Constantine Cornwall

Tremayne Quay Appeal


Tremayne Woods, the Quay and boathouse are well known to most people who are familiar with the Helford River, but for those whove not had the pleasure of visiting this very special place, here a little background together with an appeal for help.

Historically, Tremayne has always been associated with Trelowarren Estate. Whilst there has no doubt been a quay located here for a great deal longer, the present structure dates from 1847, built by Sir Richard Vyvyan in preparation for a visit by Queen Victoria. Unfortunately the queen never came, although her great grandson, Edward, Duke of Windsor, favoured the quay with a belated royal visit in 1921 when he was Prince of Wales.

The Quay is at the end of a mile long track leading through unspoilt ancient semi-natural and plantation woodland running alongside the Helford River. Some of these woods, notably the mature beech plantation in the valley at the head of the Creek, were planted specifically to impress Queen Victoria prior to her aborted visit in the 1840s. The sessile oak woodlands further down the track were managed as coppice for the charcoal and tannin trade, and like many Cornish oak woodlands, would have been a hive of activity up until the 1920s with bodgers and wood folk managing the woods. Today, the woods are better known for their beauty and tranquillity, as well as the abundance of estuarine birds and woodland flora which can be spotted along the way.

The Woods and Quay were bequeathed to the National Trust in 1978 from the Vyvyan family of Trelowarren. Today, it is one of the few public quays on the upper reaches of the river with public access right down to the riverside.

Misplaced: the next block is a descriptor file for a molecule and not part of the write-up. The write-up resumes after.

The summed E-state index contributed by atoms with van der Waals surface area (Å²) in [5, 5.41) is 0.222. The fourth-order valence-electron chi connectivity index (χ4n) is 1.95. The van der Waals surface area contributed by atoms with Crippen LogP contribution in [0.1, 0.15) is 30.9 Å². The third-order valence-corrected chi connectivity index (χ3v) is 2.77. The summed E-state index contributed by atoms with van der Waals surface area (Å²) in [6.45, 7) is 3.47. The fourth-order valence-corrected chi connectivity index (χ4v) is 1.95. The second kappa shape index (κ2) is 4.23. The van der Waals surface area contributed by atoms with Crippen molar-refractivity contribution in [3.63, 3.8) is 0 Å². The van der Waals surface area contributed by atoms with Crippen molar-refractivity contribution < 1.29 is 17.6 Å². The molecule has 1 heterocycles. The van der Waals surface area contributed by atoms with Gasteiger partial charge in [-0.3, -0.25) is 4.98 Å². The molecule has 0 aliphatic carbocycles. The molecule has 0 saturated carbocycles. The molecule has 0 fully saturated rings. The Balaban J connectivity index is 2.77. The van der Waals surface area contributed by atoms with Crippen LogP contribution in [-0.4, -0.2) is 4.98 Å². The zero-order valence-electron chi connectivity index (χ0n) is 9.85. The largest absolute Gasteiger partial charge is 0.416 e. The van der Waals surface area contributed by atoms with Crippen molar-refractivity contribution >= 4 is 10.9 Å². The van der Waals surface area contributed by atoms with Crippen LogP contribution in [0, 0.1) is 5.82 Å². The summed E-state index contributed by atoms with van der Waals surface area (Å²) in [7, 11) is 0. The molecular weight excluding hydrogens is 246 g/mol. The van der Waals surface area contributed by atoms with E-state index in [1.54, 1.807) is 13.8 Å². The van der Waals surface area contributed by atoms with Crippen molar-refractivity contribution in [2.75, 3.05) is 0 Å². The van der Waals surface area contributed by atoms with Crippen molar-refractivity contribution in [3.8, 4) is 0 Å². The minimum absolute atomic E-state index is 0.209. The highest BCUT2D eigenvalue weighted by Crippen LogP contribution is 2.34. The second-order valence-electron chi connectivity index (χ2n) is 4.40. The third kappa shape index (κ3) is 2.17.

These days, Tremayne is a popular place for recreation, quiet enjoyment and having fun. Whether it walkers stopping for a picnic or just to enjoy the unspoilt views up and down the river, boat users pulling up for a BBQ or overnight stay, or a bunch of youngsters experiencing the wonderful solitude of the river at night with a camping trip, most locals and visitors to Tremayne have fond memories of the place. It a place to fish, catch crabs, wild swim, jump in at high tide, make a mud pie and roast marshmallows around the campfire. It a place for everyone, for ever.

However, in recent years the Quay has begun to show its age and needs some significant restoration repairs undertaken. Holes have appeared within the walls, stones have become dislodged and in places the core of the structure is beginning to be washed out. Wed also like to make some improvements to the Quay, with some new boat tie-ups installed, improved fire pits and better drainage.

The National Trust has recently received a very generous donation of £3000 from a local charitable trust, but we still need at least £9000 more before the work can take place. We know that Tremayne is a much loved and appreciated place and we would be enormously grateful for any contributions towards the repair costs. A gift of any size would be gratefully welcomed and will make a huge difference to this stunning local landmark for years to come.

If you would like to make a donation to this appeal then you can do so at or send a cheque made payable to National Trust to Tremayne Quay Appeal, The Stables, Penrose Estate, Helston, Cornwall, TR13 0RD Please indicate whether or not you would like us to claim gift aid on your donation. You can also contact me (Justin Whitehouse, National Trust Head Ranger: The Lizard) for more information on 01326 291174.

Justin Whitehouse